27 November 2007
I hear about new technology at work every day, but the most impressive gadget I've seen lately is a kettle [link no longer available]. But no ordinary kettle: it has a thermal layer, so it can keep the water hot for up to three hours. Boil the kettle, make a cup of tea and come back later on for more tea and the water is still hot! Amazing! You don't have to wait for it to boil again, or waste energy reheating.
As a man who rarely writes without a cup of camomile tea by my side, you can imagine how this has changed my life.
How did it take until 2007 for someone to market a kettle like that? It seems such an obvious idea now we know about it.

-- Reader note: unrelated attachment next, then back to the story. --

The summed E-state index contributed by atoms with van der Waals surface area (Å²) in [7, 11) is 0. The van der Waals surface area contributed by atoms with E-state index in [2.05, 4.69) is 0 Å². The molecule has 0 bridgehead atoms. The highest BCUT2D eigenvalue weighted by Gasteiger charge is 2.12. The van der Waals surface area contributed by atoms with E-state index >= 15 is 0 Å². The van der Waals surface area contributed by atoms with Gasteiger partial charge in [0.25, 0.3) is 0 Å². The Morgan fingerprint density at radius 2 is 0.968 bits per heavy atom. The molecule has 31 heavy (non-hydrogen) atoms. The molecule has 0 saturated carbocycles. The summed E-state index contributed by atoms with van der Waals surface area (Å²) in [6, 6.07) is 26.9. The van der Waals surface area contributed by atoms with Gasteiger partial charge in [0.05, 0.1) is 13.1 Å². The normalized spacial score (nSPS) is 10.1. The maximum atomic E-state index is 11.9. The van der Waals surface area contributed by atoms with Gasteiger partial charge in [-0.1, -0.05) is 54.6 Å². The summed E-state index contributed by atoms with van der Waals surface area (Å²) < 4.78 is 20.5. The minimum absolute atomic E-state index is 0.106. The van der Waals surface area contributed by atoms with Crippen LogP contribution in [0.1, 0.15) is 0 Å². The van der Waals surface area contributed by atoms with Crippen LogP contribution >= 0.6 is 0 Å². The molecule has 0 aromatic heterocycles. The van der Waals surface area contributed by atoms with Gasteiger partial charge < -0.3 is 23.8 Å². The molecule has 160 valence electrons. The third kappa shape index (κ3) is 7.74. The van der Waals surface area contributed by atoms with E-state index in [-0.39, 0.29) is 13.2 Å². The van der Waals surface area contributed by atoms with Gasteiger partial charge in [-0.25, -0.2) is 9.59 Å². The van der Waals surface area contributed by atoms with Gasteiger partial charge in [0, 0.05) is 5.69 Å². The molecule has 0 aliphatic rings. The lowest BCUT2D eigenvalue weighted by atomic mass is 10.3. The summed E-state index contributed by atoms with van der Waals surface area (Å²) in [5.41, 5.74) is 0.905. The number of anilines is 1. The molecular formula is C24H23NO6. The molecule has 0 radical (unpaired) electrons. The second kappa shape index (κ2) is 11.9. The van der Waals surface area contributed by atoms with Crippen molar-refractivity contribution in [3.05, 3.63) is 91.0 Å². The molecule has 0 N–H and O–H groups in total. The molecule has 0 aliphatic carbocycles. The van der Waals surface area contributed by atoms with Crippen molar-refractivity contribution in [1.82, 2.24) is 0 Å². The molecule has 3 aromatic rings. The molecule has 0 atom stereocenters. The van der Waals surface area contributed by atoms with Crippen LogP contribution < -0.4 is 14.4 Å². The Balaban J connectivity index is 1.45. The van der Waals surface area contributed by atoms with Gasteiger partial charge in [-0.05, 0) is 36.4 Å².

Sorry. Did that just happen? Did I just blog about a kettle?
Bear in mind, while English tea demands the hottest water you can get, green tea and coffee are both better made with water that's not quite boiled.
When an American visited our office, I facetiously pointed out the kettle, but to my surprise, he actually appreciated the help. "Oh yes, there's a think like that in my hotel room".
I'm quite keen on the newish Tefal Quick-Cup, that dispenses water past an element, giving you a mug of coffee-temperature water in 3 seconds, and heats no more. But I'm not keen on the price...
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